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to succeed in this the teacher must himself, by a personal experience, know the way to the Saviour, and he must be enabled to say with our dear brother Paul: The love of Christ constraineth us.
69. Address given at the Sunday-School Convention, Niagara Falls, August 10
"The Sunday-school in 1849 in the New York Conference, and the Sunday-school in 1910."
The deaconess work is a German plant and succeeds best upon German soil. The Sunday school is an English plant and succeeds best upon English soil. The wise can read between the lines. I say this because I cannot go into details.
The first Sunday after my conversion, attending the Sunday school, I found the same in a very primitive state, struggling for its existence. The congregation held four quarterly meetings annually, at which occasions almost the entire circuit met, having a glorious time. However, the Sunday school had to be discontinued and no Sunday school was held
when quarterly meetings were held, and hence, very little attention was given to the lambs.
In those days it was an exception to find a Sunday school connected with a country appointment, and it required a great effort to induce a Presiding Elder to address a Sabbath school. My spiritual father, who was elected Presiding Elder, when asked to speak to the school replied: "I have not the gift to speak to Sunday school scholars." At that time a timely and salted article appeared in the "Botschafter" headed: "Our children have no minister," by Bishop J. J. Esher. It was in the year 1868 when the opinion was strongly expressed that more could be done for our children if a minister would be engaged who could devote his time to the best interest of the Sunday school cause and work, sonewhat as General Secretary, F. C. Berger, is now doing.
To accomplish this, a petition, containing 100 names from the 1st Church in Buffalo, was sent to the Annual Conference, convening in Liverpool, N.Y., with the promise that they would pay the expenses of such a man. Brother G. Hofheins and myself were delegated by the congregation to attend the Conference for the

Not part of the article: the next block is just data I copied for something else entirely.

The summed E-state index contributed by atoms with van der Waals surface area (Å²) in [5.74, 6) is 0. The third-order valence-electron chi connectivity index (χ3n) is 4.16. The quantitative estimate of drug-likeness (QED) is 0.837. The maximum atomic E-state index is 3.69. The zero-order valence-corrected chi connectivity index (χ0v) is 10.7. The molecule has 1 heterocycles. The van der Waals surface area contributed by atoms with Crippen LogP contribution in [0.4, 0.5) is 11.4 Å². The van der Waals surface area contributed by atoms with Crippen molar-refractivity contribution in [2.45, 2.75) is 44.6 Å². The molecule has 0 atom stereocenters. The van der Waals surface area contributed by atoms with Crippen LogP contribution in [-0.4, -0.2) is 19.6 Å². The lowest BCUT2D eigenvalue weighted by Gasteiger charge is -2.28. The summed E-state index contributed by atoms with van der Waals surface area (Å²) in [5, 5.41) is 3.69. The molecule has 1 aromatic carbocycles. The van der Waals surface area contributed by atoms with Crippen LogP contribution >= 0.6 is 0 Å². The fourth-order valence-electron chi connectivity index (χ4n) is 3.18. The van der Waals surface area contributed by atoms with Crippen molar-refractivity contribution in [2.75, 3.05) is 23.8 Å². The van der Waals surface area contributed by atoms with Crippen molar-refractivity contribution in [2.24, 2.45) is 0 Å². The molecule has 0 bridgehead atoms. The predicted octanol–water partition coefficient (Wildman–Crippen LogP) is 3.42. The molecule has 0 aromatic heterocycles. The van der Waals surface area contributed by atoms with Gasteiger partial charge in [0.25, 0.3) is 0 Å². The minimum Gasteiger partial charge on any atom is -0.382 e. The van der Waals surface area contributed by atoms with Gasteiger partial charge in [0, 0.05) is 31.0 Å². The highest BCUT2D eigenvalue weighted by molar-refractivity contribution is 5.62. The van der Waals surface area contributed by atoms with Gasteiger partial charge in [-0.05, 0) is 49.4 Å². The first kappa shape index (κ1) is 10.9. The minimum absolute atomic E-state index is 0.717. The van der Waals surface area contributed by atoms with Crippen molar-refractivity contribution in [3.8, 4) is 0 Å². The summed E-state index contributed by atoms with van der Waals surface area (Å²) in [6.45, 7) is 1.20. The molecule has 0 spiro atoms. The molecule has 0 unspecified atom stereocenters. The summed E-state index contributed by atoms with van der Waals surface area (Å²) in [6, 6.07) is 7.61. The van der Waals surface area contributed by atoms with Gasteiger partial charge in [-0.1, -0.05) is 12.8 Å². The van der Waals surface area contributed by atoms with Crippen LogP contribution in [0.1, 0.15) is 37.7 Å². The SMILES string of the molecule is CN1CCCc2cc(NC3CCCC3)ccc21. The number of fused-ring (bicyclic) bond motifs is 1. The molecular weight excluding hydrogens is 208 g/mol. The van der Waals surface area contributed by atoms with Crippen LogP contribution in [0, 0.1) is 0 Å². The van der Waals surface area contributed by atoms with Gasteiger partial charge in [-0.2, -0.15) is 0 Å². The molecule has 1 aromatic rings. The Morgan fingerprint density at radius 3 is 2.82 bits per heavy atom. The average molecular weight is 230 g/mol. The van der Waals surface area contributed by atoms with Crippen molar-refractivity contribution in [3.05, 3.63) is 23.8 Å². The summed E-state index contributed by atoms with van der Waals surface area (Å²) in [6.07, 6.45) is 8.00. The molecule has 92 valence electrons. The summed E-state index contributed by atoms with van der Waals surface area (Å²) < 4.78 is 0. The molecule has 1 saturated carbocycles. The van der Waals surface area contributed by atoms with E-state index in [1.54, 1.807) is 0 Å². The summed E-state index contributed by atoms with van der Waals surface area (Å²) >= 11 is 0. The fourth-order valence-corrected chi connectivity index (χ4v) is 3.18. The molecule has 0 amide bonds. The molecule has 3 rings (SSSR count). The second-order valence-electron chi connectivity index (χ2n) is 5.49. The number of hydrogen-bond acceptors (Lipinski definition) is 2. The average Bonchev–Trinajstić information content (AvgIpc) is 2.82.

|purpose of advocating the matter. Entering the church, Brother J. Siegrist, Secretary, was reading the petition sent to the Conference. After the reading of the same, addressing the chair, Bishop J. J. Long, (who was then presiding for the last time in the New York Conference), said: "Worthy Bishop, two brethren from Buffalo just entered the room and they can furnish us with all the necessary information concerning this petition." In an earnest manner the Bishop arose from his chair as a patriarch and said: "If the brethren have enough moral courage to stand before such an esteemed body, they are now at liberty to do so." This remark, made by the chair, caused the Brother, who was to address the Conference, to have an attack of "Canon-fever," so that he felt that he would rather crawl into a mouse-hole. However, he soon revived and was ready to fire. The Lord gave strength and the Holy Spirit to speak for 15 minutes, with great freedom concerning this matter, in a clear and convincing way making a good impression upon the members of the Conference, and especially the Bishop. After the Brother had finished his speech the Bishop replied in such a|
forcible way as if it came from the upper world. "Brethren, we should have done more for our youth than what he [sic] have done till this present time. I am glad that such a movement has been called into existence, especially because it has been brought about by our lay members and is burning."
After due deliberation this matter was referred to a committee, which reported the next day as follows: "We consider the matter as a very desirable and timely movement, however, we regret to report that in view of the fact that the appropriate man for this work is lacking in our Conference, and furthermore,
We then approached the influential men of the Conference and the Bishop privately. However, we had to content ourselves with the good promises they gave for the future. Not being satisfied with promises, I said: "Goerge, what will we do now?" "Go home!" "No
Sir - No Sir - Never!" Suddenly the thought arose in me. Why not suggest to Conference to hold a Sunday schol Convention and get the ball a-rolling. Perhaps Conference will endorse it. Knowing that the Bishop favored a convention, the chair granted us the privilege to submit to the Conference our request, when we asked the chair for permission to address the body. After speaking three times, explaining to Conference the great need of such a convention, a brother made the motion, which was seconded, that the New York Conference hold a Sunday school Convention this year. The motion prevailed without a dissenting vote. This was the birth of the first Sunday school convention in the Evangelical Association. Praise the Lord!
Suddenly two or three brethren raised the question: "Where is the Sunday school convention to be held?" The Bishop answered: "There where the fire started to burn. In the First Church, Buffalo, N.Y." Also the time of the convention was then appointed.
We, with renewed courage, continued the work, making it kown, [sic] wherever we could, that
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Text provided by Lockwood Library, State University of New York at Buffalo, BX8080.B65